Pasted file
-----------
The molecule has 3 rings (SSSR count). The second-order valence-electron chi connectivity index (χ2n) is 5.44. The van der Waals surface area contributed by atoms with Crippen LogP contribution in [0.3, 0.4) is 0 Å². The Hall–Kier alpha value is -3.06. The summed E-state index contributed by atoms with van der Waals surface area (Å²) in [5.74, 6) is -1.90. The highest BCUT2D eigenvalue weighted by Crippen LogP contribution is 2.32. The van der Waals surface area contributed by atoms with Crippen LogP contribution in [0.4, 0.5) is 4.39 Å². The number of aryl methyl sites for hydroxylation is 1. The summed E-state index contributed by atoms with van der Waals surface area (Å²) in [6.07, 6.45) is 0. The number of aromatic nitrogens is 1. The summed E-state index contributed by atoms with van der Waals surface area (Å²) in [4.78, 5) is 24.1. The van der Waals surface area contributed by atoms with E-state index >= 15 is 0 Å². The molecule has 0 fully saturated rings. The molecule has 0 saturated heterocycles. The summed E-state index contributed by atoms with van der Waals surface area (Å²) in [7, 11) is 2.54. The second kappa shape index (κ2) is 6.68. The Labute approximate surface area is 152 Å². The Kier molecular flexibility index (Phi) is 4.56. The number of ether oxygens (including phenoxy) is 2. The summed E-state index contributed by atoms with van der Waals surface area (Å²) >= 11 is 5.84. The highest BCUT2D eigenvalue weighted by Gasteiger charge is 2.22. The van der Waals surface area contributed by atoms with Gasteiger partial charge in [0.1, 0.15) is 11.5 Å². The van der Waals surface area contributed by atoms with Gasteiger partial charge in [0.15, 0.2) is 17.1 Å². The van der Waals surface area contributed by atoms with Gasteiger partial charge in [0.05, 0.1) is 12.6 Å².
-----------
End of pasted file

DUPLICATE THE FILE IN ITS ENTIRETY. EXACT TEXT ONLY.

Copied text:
The molecule has 3 rings (SSSR count). The second-order valence-electron chi connectivity index (χ2n) is 5.44. The van der Waals surface area contributed by atoms with Crippen LogP contribution in [0.3, 0.4) is 0 Å². The Hall–Kier alpha value is -3.06. The summed E-state index contributed by atoms with van der Waals surface area (Å²) in [5.74, 6) is -1.90. The highest BCUT2D eigenvalue weighted by Crippen LogP contribution is 2.32. The van der Waals surface area contributed by atoms with Crippen LogP contribution in [0.4, 0.5) is 4.39 Å². The number of aryl methyl sites for hydroxylation is 1. The summed E-state index contributed by atoms with van der Waals surface area (Å²) in [6.07, 6.45) is 0. The number of aromatic nitrogens is 1. The summed E-state index contributed by atoms with van der Waals surface area (Å²) in [4.78, 5) is 24.1. The van der Waals surface area contributed by atoms with E-state index >= 15 is 0 Å². The molecule has 0 fully saturated rings. The molecule has 0 saturated heterocycles. The summed E-state index contributed by atoms with van der Waals surface area (Å²) in [7, 11) is 2.54. The second kappa shape index (κ2) is 6.68. The Labute approximate surface area is 152 Å². The Kier molecular flexibility index (Phi) is 4.56. The number of ether oxygens (including phenoxy) is 2. The summed E-state index contributed by atoms with van der Waals surface area (Å²) >= 11 is 5.84. The highest BCUT2D eigenvalue weighted by Gasteiger charge is 2.22. The van der Waals surface area contributed by atoms with Gasteiger partial charge in [0.1, 0.15) is 11.5 Å². The van der Waals surface area contributed by atoms with Gasteiger partial charge in [0.15, 0.2) is 17.1 Å². The van der Waals surface area contributed by atoms with Gasteiger partial charge in [0.05, 0.1) is 12.6 Å².